•    The success of the rural development programmes depends on the co-operative orientation and attitude among the rurality. The functioning of the co-operative societies goes a long way in improving the conditions of the vulnerable sections of the rural set-up.
•    Rural development programmes demand the active participation of the ruralities. While formulating these programmes the opinions, attitudes, drives and interests of the rural people should be taken into account. Further, dedicated and committed village leaders should come forward to guide the masses for bringing about rural development.

It is claimed that the concept of Integrated Rural Development was originally propounded by the World Bank. In India, the concept was put forward in the year 1976 at the All-India Science Congress by C. Subramanyam, the then Finance Minister of India.
He viewed integrated rural development as “systematic, scientific and integrated use of all our natural resources and as a part of this process enabling every person to engage himself in a productive and socially useful occupation and earn an income that would meet at least the basic needs.”
He holds the view that the use of natural resources is possible only through the application of science and technology. Further, the proper application of science and technology results in the fulfilment of basic social needs.
G. Parthasarathy refers to four ‘routes’ in the context of integrated rural development:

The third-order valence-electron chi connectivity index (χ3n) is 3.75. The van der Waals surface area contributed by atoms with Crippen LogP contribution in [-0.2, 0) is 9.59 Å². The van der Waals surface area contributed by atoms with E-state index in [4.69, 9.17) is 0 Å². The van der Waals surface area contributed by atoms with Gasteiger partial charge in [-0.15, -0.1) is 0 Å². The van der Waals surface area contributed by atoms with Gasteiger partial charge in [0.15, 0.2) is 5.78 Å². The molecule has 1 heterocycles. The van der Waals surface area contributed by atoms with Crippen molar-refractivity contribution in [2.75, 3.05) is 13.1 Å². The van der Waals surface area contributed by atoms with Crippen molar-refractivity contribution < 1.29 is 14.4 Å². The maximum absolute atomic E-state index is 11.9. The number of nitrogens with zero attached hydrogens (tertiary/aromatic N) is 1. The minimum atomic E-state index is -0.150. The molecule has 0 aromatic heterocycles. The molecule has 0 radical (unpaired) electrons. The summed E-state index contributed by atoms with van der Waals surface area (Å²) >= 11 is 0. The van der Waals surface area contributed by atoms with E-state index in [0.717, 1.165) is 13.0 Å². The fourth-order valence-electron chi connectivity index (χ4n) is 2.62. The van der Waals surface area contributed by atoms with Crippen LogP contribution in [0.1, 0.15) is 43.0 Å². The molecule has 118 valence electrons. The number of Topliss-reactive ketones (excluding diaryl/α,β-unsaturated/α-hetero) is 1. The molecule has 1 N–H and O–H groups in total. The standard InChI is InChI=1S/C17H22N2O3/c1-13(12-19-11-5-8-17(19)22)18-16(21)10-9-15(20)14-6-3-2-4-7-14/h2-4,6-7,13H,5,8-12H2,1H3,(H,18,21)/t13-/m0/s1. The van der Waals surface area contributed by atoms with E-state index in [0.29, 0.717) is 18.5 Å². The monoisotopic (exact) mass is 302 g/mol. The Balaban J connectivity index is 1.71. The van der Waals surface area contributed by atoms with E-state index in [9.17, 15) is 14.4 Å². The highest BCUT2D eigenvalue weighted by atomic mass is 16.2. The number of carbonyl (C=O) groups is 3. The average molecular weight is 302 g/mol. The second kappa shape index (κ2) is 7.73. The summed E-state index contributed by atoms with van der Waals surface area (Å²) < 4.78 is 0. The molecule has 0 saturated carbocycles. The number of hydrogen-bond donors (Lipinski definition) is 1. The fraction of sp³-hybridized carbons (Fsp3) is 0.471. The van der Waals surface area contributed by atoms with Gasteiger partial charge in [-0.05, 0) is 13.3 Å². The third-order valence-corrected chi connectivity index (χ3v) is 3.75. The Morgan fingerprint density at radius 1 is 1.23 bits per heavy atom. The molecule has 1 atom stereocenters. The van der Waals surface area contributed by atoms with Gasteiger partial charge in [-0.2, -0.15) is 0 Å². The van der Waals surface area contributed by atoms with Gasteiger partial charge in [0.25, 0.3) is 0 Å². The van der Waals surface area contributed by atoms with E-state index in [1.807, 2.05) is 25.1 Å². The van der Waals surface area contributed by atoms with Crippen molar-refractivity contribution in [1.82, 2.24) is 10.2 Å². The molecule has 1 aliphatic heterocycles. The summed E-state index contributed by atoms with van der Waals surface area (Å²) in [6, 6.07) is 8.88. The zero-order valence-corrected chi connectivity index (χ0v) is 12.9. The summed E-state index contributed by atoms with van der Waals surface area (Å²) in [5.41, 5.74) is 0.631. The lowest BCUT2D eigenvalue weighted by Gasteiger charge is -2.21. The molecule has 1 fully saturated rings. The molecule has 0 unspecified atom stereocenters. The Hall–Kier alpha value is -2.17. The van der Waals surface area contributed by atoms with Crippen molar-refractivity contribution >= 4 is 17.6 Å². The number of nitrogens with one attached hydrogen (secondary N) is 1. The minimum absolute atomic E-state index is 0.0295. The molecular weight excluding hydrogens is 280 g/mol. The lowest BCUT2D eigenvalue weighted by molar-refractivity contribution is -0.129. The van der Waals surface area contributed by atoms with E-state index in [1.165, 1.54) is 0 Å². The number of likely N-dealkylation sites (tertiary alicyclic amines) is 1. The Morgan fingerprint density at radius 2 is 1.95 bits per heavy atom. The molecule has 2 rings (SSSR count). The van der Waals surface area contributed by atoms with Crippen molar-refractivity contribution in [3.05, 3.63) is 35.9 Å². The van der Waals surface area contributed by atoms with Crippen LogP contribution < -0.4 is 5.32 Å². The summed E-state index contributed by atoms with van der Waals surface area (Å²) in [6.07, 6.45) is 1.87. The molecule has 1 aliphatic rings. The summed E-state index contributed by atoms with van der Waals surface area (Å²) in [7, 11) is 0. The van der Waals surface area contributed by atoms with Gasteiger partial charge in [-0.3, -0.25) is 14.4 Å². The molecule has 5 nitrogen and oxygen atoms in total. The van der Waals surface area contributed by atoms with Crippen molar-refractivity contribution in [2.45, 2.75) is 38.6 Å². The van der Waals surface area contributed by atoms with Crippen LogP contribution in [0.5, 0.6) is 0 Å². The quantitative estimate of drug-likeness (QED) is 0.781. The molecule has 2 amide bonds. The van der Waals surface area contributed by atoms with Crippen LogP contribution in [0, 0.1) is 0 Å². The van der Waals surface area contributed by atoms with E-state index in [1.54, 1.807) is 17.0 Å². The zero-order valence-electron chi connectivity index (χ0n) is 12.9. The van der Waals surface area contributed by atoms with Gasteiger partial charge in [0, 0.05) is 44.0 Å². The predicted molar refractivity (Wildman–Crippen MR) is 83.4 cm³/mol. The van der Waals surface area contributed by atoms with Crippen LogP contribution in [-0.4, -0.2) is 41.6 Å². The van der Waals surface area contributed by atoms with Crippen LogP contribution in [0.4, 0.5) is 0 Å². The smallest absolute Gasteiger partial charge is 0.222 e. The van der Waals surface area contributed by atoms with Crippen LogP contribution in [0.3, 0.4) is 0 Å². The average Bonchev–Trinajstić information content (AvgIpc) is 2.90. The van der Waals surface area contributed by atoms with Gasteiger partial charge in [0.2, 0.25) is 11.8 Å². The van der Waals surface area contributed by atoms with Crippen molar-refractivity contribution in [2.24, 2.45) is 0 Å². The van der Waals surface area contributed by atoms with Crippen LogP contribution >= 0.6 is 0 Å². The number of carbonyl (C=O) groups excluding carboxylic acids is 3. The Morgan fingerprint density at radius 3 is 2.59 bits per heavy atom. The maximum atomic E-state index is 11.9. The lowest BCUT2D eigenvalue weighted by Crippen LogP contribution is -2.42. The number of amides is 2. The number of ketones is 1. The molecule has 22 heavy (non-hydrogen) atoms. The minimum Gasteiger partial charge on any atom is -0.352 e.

•    The institutional route of Gunnar Myrdal,
•    The ‘New Economics’ route,
•    The Neo-Marxian route and
•    The Gandhian route.
V.K.R.V. Rao defines integrated rural development as “the optimum utilization of the natural and human resources of a given rural area for the enrichment of the quality of life of the population.”
The concept of integrated rural development addresses itself to various rural problems like widespread poverty, unemployment, illiteracy, exploitation, inequitable distribution of land, poor health conditions etc. It signifies that various facets of rural development are integrally connected.


1. Land Policy:
•    Land policy is a crucial element in a rural development strategy. It is well-known that the distribution of land and other assets is very much skewed in India, as the large majorities have small landholdings.
•    This has a direct impact on the ability to earn incomes in rural areas. Land reforms including the protection of the rights of tenants are one of the primary means of transforming rural societies.

2. Technology Policy:
•    Improvements in technologies available lo rural societies can have a big impact on them. On one hand, it is essential that newer technologies are adapted to rural societies and on the other, it is necessary that existing technologies are extended to rural areas. Technological planning, research and development are very vital ingredients of rural development.
•    In India, the agricultural sector is particularly vulnerable to the ravage of the weather. Technological improvements can play a vital role in insulating agriculture from the effects of weather.

3. Agricultural Policy:
Agriculture remains the main avenue for providing incomes and employment in rural areas. Needless to say, agricultural planning is vital for rural development strategies.

4. Employment Policy: